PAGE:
On April 3, Eytan Stibbe is expected to be launched into space, becoming the second Israeli citizen to leave the confines of Planet Earth. The mission has been dubbed “Rakia” (“firmament”). Stibbe will remain on the International Space Station for eight days and will perform scientific experiments. The flight ticket comes with a hefty price tag of $55 million.
The public relations blitz accompanying the space mission has somewhat blurred Rakia’s blending of private space tourism and a national mission. But Rakia, as revealed here, also mixes between Stibbe’s businesses and philanthropy, and is linking an Israeli NGO and a Caribbean tax haven. The State of Israel, we also found, has invested hundreds of thousands of dollars in expenses related to this mission, and payment for the flight comes from a company that is registered in the British Virgin Islands. Funds for other parts of the mission were registered in the books of a nonprofit organization, the Ramon Foundation (which is named after Ilan and Assaf Ramon), something which may save Stibbe substantial tax payments.
Stibbe enjoys the aura surrounding this mission, and has given extensive interviews about it in recent weeks to various TV stations. When the questions become tougher, he apparently doesn’t see the need to explain his conduct, choosing not to respond to this story.
‘A national project’
Stibbe’s road to space passed through several stations, chiefly the Ramon Foundation. The foundation was established after the death of Ilan Ramon in the Space Shuttle Columbia disaster in 2003. Among its goals is the “bolstering of space education.” Stibbe, who was Ramon’s friend in the Israel Air Force, was a member of the NGO from its establishment.
A person familiar with the foundation explained that back in the days when it was managed by Rona Ramon, the late widow of Ilan Ramon, there was the intention to send a female Israeli astronaut to space, but the required funds were never found. According to this person, years later there was a merging of interests between Stibbe’s desire to fly to space and the foundation’s need to find its way forward after Rona Ramon’s death in 2018. The Rakia mission, says this source, was a booster shot for the NGO and its activities.
For most of the years it has been operating, the foundation’s annual turnover was a few million shekels, coming mainly from donations. The last public financial report (in 2020) showed a spike, with the turnover climbing from 10 million to 130 million shekels ($40.4 million). The report says that 120 million shekels were donated as a “monetary equivalent” for the Rakia mission by the Tyros International Group, registered in the British Virgin Islands. It should be noted that the costs of the mission are much higher, and the difference is expected to appear in the foundation’s financial reports in the coming years.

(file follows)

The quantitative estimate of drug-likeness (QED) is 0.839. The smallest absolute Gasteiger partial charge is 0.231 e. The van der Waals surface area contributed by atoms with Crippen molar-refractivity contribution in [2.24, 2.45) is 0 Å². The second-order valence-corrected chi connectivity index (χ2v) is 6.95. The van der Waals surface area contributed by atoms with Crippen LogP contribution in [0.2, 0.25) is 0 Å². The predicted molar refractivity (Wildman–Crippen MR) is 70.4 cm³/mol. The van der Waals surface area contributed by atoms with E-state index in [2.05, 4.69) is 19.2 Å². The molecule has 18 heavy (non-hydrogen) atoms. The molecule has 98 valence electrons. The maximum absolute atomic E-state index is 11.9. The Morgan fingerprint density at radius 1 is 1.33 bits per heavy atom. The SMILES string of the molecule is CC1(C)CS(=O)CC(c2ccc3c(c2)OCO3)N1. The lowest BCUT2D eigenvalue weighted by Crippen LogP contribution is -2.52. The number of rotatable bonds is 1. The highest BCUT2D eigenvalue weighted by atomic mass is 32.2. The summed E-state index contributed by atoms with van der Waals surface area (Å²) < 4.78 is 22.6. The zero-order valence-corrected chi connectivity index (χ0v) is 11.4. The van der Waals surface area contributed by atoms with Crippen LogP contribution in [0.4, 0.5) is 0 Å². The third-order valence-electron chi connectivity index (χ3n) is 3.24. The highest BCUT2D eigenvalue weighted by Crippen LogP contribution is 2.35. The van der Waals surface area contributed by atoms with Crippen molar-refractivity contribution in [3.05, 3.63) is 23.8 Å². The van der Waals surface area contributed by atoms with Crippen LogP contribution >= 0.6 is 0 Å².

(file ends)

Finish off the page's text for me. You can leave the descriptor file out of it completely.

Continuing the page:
The agreement between Tyros and the foundation was signed in October 2020. The purpose was for Tyros to donate money directly to the Ramon Foundation, or, in its name, to Axiom, the company that launches and manages the flight, for the purpose of sending a second Israeli to space. This agreement, as reported to the registrar of nonprofit organizations by the foundation, “enables the Ramon Foundation to manage the space mission, in order to maximize the foundation’s efficiency.” The Ramon Foundation denied a request by Shomrim, the Center for Media and Democracy, to view the agreement.
Tyros is a company Stibbe uses for some of his businesses. Through it, for example, he invested millions of dollars in a company called Kvasir Education, founded in 2014 for the purpose of providing online academic science education. A prospectus submitted to the stock exchange by Kvasir says that “Tyros is a private company incorporated in the British Virgin Islands, indirectly and totally held by Mr. Eytan Stibbe.”
What does Stibbe gain by carrying out this mission through the Ramon Foundation? Different people have noted the symbolic value of a flight that’s presented as a national project (in contrast to private space tourism by millionaires), as well as the emotional impact of the friendship between Stibbe and Ilan Ramon.
Nevertheless, donating the mission to the foundation may have financial significance as well. Accountants explain that any benefits a salaried employee or company owner gets from a company are taxable. This includes gift vouchers for holidays or a ticket to space, both of which are considered taxable income. They add that the donation of the Rakia mission to the Ramon Foundation may resolve this problem, ostensibly saving Stibbe millions of dollars in taxes. That would not likely be the case if Tyros would have purchased the ticket for him. That said, we should emphasize that it’s not known whether the value of the ticket will be counted as part of Stibbe’s income, or whether he will be taxed on it. According to earlier publications, the second Israeli astronaut has, ironically, claimed in the past that he is a British resident. He refused to answer questions sent to him about this issue.
Ran Livne, the Ramon Foundation’s director general, said in a written response that “the details of this donation have been published and are available to the general public. The entire financing of this mission was reported to the Tax Authority by the foundation and by Stibbe. Moreover, the foundation’s reports are available on the internet for anyone interested in seeing them. The foundation abides by all the rules of correct administration, and any attempt to present this as a sophisticated attempt to conceal income is baseless. The manner in which the donation was registered was determined by legal and tax advisers at the foundation in a totally transparent manner, in order to abide by the regulations of the registrar of nonprofit organizations and the Tax Authority.”